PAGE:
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OWASP : Insecure Direct Object References

This is the fourth in a series of posts on the OWASP Top Ten

IDOR is a special form of Injection Attack. In an Injection Attack, the attacker is getting the server to run arbitrary commands on its own behalf; commands which may have little or no relation to the intended command. With an IDOR command, the attacker is injecting a value that is syntactically correct (i.e. escaping or input sanitisation pass) but in context, the attacker does not have 'permission' to access the data associated with their injected value.

Smarter Banking

Let's imagine that that a web application has been developed that allows users to login and view statements for several credit cards they might own. On our Statement Page there is a form which allows us to select our each card from a dropdown list. Under the hood, when the form is submitted to the server, an internal reference to our credit card is sent through to our application…

Function getStatement(accountID){
  cleanAccountID = toInt(accountID);
  if(cleanAccountID <0){
    throw error("Injection Attack!!")
  }
  sqlGetStatement = "SELECT * FROM Statements WHERE accountID = " + cleanAccountID
  statement = Sql.execute(sqlGetStatement)
  Return statement
}

So we're neatly checking to make sure that the input (accountID) is actually a integer and is therefore syntactically correct for inclusion in our SQL command. This avoids the injection attack vector, however, we are not validating that the logged in user owns the account being targeted. So if I were logged in and I happened to inject the accountID for an account that was not mine, this function would still return the statement for that account. Yikes!

To prevent this, we need to add some context awareness to our function. We need to make it so that it filters out only those accounts our user has permission to access. We could rely on our cookie variables to help us?

Function getStatement(accountID){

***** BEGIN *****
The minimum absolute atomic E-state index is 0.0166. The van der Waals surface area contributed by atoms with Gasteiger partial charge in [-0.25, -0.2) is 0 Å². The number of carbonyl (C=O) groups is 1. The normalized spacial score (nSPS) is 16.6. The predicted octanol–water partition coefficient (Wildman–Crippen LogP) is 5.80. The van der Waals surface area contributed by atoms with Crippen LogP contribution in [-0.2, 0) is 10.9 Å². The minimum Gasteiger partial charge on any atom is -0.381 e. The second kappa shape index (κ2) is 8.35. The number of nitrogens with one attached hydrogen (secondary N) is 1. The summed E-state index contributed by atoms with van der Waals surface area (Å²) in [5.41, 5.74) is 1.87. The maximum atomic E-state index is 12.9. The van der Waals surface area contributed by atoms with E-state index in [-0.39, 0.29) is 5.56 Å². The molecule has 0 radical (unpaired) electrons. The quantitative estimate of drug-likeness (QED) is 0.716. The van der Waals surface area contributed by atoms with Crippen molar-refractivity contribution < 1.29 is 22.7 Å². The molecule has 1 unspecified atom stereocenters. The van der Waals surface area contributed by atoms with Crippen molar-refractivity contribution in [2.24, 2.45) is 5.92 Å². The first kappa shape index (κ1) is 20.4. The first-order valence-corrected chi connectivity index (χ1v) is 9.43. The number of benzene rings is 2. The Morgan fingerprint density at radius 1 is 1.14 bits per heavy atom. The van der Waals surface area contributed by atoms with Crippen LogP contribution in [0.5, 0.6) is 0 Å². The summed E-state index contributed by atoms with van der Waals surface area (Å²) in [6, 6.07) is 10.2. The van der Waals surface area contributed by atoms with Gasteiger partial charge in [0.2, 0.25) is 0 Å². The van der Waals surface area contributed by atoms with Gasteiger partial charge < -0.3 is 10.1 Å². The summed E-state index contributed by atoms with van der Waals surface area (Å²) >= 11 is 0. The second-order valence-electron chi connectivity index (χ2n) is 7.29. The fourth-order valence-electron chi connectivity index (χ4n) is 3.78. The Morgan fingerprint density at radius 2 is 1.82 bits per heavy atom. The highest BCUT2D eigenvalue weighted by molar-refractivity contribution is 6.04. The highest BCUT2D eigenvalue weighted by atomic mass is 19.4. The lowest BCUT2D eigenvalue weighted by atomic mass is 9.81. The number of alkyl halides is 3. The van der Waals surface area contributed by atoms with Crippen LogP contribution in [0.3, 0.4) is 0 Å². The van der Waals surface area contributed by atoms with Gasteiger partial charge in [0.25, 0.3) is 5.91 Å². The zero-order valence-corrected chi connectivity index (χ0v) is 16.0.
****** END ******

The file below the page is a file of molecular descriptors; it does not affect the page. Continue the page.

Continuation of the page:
cleanAccountID = toInt(accountID);
  if(cleanAccountID <= 0){
    throw error("Injection Attack!!")
  }
  sqlGetStatement = "SELECT * FROM Statements WHERE accountID = " + cleanAccountID + " AND userID = " + cookie.getParameter("LoggedInUserID")
  statement = Sql.execute(sqlGetStatement)
  if(IsEmpty(statement)){
    throw error("IDOR Attack!!")
  }
  return statement
}

So now we're validating that the logged in user is the owner of the account being targeted. Obviously if they've had their cookie stolen or there are concerns over the implementation of the authentication system, then this is all rather moot. But in principle this is quite an easy vulnerability to plug, although it needs careful architectural design to include a permission based system to help enforce contextual access to sensitive data across the entire application.

Distrust your users!

With input sanitisation (our cure for injection attacks) this is quite easy to include architecturally into our application such that all user input is sanitised. But to protect our application from IDOR attacks, our developers and architects will need a clear appreciation of where sensitive data is referenced via user input, and to integrate a context-aware access model for that data.

Next Time : Security Misconfiguration

 

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